It is somewhat controversial whether or not pregnant women with lupus experience flares more frequently than their non-pregnant counterparts.  Regardless, however, the issue of a lupus flare in a pregnant patient is not uncommon, especially considering that the disease tends to affect young females.

In general, the mainstays of treatment for lupus flares during pregnancy are AZATHIOPRINE and STEROIDS; both have had a pretty good track record for safety in pregnancy.  Low-dose cyclosporin A may also be a consideration, and for patients in whom there is evidence of anti-phospholipid antibody syndrome, clot prophylaxis should be initiated with aspirin or low-molecular weight heparin.  

Drugs specifically to be avoided in lupus pregnancies are CYCLOPHOSPHAMIDE (which unequivocally causes birth defects, especially during the 1st trimester) and MYCOPHENOLATE MOFETIL (which recently has been shown to result in ear and other facial malformations such as cleft lip and cleft palate).  

Sunday, October 12, 2008

Sporadic Hypocalcemia and Gadolinium

It turns out that not only do gadolinium-based contrast agents result in nephrogenic systemic fibrosis (NSF), but certain ones can also interfere with some of the common assays for quantifying serum calcium, leading to sporadic hypocalcemia. The two widely used gado agents associated with this phenomenon are gadodiamide and gadoversetamide. It is especially true in patients with underlying renal insufficiency, as the gadolinium will hang around longer.

Saturday, October 11, 2008

Proof That Kidneys Are Important

As a 2nd year nephrology fellow I am now doing some work in a lab which studies zebrafish kidney development. Here is an example of a control (wild-type) zebrafish at 54 hours post-fertilization.

If you use a morpholino (a form of antisense technology) to knock down a gene important for kidney function, you get massive edema after 3-4 days--as shown in the photos below. This is because zebrafish (a type of minnow native to India) live in freshwater, where the osmolarity is much lower than the intravascular osmolarity; with loss of renal salt and water homeostasis, volume overload ensues. This condition can be mitigated by putting the fish in saline water approximating the fish's endogenous osmolarity.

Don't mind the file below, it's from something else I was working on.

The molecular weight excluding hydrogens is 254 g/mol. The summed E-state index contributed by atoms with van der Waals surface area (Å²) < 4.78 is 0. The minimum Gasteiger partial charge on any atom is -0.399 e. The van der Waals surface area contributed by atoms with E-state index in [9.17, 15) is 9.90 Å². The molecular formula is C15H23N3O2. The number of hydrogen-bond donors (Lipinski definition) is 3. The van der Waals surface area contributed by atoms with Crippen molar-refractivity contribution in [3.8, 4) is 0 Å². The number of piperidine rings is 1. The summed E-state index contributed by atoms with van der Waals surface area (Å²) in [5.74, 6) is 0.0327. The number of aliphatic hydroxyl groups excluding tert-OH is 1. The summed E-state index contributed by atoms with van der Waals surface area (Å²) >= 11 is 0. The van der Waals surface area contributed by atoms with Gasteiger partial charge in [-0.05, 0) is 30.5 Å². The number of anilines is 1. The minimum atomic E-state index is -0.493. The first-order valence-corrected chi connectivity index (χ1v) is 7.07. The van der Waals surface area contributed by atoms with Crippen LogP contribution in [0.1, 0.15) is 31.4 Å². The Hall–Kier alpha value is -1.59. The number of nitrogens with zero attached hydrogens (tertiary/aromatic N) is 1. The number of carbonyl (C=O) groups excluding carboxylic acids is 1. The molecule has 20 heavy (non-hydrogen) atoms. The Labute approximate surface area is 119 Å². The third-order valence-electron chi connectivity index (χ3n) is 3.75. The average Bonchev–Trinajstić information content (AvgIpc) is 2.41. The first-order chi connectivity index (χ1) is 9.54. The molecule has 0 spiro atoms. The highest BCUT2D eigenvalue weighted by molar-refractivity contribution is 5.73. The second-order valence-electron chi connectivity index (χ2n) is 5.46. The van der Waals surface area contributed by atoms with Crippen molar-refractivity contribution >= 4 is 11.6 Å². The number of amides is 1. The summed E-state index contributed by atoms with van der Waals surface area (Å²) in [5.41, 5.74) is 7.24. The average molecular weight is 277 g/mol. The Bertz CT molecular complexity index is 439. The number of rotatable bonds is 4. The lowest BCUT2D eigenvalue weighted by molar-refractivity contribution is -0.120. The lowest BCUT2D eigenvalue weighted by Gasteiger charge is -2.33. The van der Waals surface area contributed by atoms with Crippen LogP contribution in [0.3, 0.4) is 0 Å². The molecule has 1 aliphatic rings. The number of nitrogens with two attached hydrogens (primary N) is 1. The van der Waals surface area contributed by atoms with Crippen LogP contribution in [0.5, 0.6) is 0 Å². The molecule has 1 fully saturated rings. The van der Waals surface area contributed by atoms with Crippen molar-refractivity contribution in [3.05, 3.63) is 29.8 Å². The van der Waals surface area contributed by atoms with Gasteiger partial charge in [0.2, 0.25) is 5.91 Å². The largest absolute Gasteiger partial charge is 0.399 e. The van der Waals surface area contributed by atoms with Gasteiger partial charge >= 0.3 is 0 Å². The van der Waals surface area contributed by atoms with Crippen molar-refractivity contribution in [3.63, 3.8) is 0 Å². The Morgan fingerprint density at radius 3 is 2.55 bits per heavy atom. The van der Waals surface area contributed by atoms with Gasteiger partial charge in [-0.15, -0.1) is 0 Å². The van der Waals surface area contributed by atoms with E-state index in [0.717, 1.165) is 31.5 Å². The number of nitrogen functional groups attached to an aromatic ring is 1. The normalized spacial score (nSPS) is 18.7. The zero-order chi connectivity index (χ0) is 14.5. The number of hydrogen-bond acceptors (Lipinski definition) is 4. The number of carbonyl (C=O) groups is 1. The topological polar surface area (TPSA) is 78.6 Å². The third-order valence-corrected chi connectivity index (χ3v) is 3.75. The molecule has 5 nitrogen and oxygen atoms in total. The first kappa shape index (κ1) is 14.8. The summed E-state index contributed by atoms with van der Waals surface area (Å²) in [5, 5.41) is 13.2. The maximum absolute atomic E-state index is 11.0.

Friday, October 10, 2008

New Mechanism for Cyclosporin in Proteinuric Disease

Cyclosporin A (CsA) has been a mainstay of therapy for nephrologists: it (along with tacrolimus) has become the cornerstone of immunosuppressant therapy for kidney transplant patients; in addition, it has also seen use as an effective agent in proteinuric disease states such as membranous nephropathy, FSGS, and minimal change disease.

The mechanism by which CsA acts as an immunosuppressant is well worked out: it binds to and inhibits calcineurin, an intracellular phosphatase, and thereby prevents the transcription factor NFAT from translocating to the nucleus and upregulating IL-2 transcription.

However, new data presented in a recent Nature Medicine paper suggests an entirely new mechanism by which CsA acts in the treatment of nephrotic syndrome: it tightens up the actin cytoskeleton of the podocyte which is required for maintaining a working slit diaphragm. In this paper, the authors demonstrate that CsA blocks the calcineurin-mediated dephosphorylation of synaptopodin, a protein in podocytes which regulates the actin cytoskeleton. As mentioned recently in this blog, we know already know that the actin cytoskeleton is critical for maintaining the filtration barrier as genes such as alpha-actinin 4 when mutated result in congenital FSGS.

Thursday, October 9, 2008

Cadmium Toxicity

Heavy metals & the kidney are an interesting topic all-around. Aberrant metabolism of heavy metals such as iron, copper, lead all contribute to significant renal pathology. And you can add the heavy metal cadmium to that list as well.

Cadmium toxicity is most notably manifest as renal tubular impairment, specifically in the proximal convoluted tubule, though it may also result in hepatotoxicity and osteoporosis.